It also follows a day of heavy losses on the global financial markets.
In Europe the German Dax down 4.5 per cent by mid-afternoon Thursday, and the UK FTSE index fell by almost 140 points, or three per cent in day trading.
In Asia, Japan's benchmark Nikkei and South Korea's Kospi index each fell by more than six per cent while Hong Kong's Hang Seng index closed down four per cent on Thursday.
|Bush is expected to approve an extension
of unemployment benefits [AFP]
The White House reacted swiftly to the unemployment news, saying George Bush, the US president, would sign an new extension of unemployment benefits after it was approved in Congress on Thursday.
"The president believes it would be appropriate to further extend unemployment benefits, and he would sign the legislation now pending in Congress," spokeswoman Dana Perino said.
Last month, the US unemployment rate jumped to a 14-year high of 6.5 per cent, with 10.1 million people looking for work, an increase of 2.8 million over the past year.
The US Labour Department had said on Wednesday that its consumer price index (CPI) fell by one per cent in October, the biggest drop since the department began releasing data in February 1947 and worse than analysts' expectations.
The record plunge followed little change in prices in September and August and was led by oil prices plummeting from their record highs in July.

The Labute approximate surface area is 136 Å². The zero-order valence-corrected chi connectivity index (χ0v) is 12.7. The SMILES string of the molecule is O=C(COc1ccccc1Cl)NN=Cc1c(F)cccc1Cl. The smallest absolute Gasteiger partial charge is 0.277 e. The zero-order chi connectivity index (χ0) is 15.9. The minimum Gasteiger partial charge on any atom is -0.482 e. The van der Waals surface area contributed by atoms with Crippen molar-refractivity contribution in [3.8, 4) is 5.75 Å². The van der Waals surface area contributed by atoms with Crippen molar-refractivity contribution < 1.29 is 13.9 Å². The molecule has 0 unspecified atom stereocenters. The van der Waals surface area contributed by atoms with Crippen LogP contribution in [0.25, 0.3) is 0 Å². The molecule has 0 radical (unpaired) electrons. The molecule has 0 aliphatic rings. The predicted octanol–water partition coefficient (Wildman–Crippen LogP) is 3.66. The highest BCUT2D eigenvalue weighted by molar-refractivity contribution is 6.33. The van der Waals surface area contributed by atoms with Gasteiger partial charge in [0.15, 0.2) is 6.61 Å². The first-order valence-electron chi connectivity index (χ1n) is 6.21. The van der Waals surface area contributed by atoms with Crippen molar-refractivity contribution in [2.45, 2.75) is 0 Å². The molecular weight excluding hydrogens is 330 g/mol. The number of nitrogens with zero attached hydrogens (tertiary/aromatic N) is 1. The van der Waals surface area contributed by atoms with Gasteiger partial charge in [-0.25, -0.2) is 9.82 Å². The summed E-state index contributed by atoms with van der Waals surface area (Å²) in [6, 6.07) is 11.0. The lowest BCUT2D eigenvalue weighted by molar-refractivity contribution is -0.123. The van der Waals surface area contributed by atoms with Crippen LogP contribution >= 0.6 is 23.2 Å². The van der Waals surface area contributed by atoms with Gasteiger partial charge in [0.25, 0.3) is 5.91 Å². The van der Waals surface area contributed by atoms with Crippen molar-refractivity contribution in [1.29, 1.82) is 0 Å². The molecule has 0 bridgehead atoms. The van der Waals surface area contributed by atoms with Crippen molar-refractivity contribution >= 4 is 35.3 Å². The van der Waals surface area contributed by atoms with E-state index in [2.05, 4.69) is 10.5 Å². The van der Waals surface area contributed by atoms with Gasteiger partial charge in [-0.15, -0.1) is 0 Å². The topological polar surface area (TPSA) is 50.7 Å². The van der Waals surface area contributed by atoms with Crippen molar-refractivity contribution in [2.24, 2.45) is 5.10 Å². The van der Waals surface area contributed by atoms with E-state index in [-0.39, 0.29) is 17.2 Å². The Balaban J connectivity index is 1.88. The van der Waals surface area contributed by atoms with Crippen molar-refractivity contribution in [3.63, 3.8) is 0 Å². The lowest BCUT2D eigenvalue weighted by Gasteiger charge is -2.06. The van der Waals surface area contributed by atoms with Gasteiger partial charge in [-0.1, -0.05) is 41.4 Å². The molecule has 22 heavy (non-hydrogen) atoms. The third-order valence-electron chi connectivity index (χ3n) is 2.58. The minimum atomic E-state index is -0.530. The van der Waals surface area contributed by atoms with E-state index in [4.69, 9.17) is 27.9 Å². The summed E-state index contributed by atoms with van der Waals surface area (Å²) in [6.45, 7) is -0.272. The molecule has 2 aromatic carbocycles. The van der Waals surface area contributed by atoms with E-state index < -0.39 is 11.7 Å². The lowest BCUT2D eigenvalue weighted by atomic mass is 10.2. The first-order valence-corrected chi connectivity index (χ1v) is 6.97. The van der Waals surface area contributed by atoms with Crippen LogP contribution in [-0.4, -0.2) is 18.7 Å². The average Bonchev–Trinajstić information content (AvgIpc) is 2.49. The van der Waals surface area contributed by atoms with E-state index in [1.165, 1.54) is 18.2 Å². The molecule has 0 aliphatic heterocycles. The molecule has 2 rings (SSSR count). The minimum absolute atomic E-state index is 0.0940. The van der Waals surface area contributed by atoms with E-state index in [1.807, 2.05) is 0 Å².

But despite the falling prices of many items, from houses to oil and stocks, very few people are buying.
|Car makers such as General Motors have
been badly hit by the crisis [Reuters]
Big high street retailers in many countries have started slashing prices as the holiday season approaches in an attempt to entice shoppers.
"The domino which is pushing all of this forward is the enormous level of debt compared to incomes all around the world," Steve Keen, associate professor of economics at University of Western Sydney, told Al Jazeera.
"That debt is simply beyond the level where the physical economy can service it, and that is ultimately what is driving down prices and economic performance."
While falling prices across the board could benefit consumers, analysts have warned they could hurt corporate profits and cause deflation, a prolonged bout of falling prices that has not been experienced in the US since the Great Depression in the 1930s.
Deflation could stifle growth, prolonging the economic downturn.
Japan also reported on Thursday that its exports had fallen at the fastest pace in almost seven years as demand in China, the US and Europe had dropped, causing it to post its second trade deficit in three months.
The announcement came just days after confirmation that the Asian powerhouse had fallen into recession as major manufacturers cut production because of falling global demand.